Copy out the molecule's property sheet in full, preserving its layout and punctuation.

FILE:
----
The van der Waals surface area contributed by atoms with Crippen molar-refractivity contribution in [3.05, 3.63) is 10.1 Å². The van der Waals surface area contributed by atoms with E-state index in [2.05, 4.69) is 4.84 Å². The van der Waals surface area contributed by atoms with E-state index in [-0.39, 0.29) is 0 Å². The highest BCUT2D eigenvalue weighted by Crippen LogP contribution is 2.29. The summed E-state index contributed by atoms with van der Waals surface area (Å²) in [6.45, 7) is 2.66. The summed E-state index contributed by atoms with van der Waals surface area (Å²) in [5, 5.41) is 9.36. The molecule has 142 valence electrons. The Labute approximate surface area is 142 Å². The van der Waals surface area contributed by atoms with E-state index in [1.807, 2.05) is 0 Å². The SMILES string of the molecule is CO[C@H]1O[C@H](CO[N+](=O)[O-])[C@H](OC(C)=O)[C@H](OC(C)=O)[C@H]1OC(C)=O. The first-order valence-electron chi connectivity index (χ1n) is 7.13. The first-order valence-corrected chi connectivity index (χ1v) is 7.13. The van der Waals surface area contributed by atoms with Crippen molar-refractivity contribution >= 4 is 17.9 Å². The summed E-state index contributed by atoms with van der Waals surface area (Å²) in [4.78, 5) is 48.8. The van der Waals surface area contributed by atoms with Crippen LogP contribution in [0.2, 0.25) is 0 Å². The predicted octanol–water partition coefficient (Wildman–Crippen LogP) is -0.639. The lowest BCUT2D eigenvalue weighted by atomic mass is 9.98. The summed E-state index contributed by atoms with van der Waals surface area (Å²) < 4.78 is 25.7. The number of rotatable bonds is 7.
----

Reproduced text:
The van der Waals surface area contributed by atoms with Crippen molar-refractivity contribution in [3.05, 3.63) is 10.1 Å². The van der Waals surface area contributed by atoms with E-state index in [2.05, 4.69) is 4.84 Å². The van der Waals surface area contributed by atoms with E-state index in [-0.39, 0.29) is 0 Å². The highest BCUT2D eigenvalue weighted by Crippen LogP contribution is 2.29. The summed E-state index contributed by atoms with van der Waals surface area (Å²) in [6.45, 7) is 2.66. The summed E-state index contributed by atoms with van der Waals surface area (Å²) in [5, 5.41) is 9.36. The molecule has 142 valence electrons. The Labute approximate surface area is 142 Å². The van der Waals surface area contributed by atoms with E-state index in [1.807, 2.05) is 0 Å². The SMILES string of the molecule is CO[C@H]1O[C@H](CO[N+](=O)[O-])[C@H](OC(C)=O)[C@H](OC(C)=O)[C@H]1OC(C)=O. The first-order valence-electron chi connectivity index (χ1n) is 7.13. The first-order valence-corrected chi connectivity index (χ1v) is 7.13. The van der Waals surface area contributed by atoms with Crippen molar-refractivity contribution >= 4 is 17.9 Å². The summed E-state index contributed by atoms with van der Waals surface area (Å²) in [4.78, 5) is 48.8. The van der Waals surface area contributed by atoms with Crippen LogP contribution in [0.2, 0.25) is 0 Å². The predicted octanol–water partition coefficient (Wildman–Crippen LogP) is -0.639. The lowest BCUT2D eigenvalue weighted by atomic mass is 9.98. The summed E-state index contributed by atoms with van der Waals surface area (Å²) < 4.78 is 25.7. The number of rotatable bonds is 7.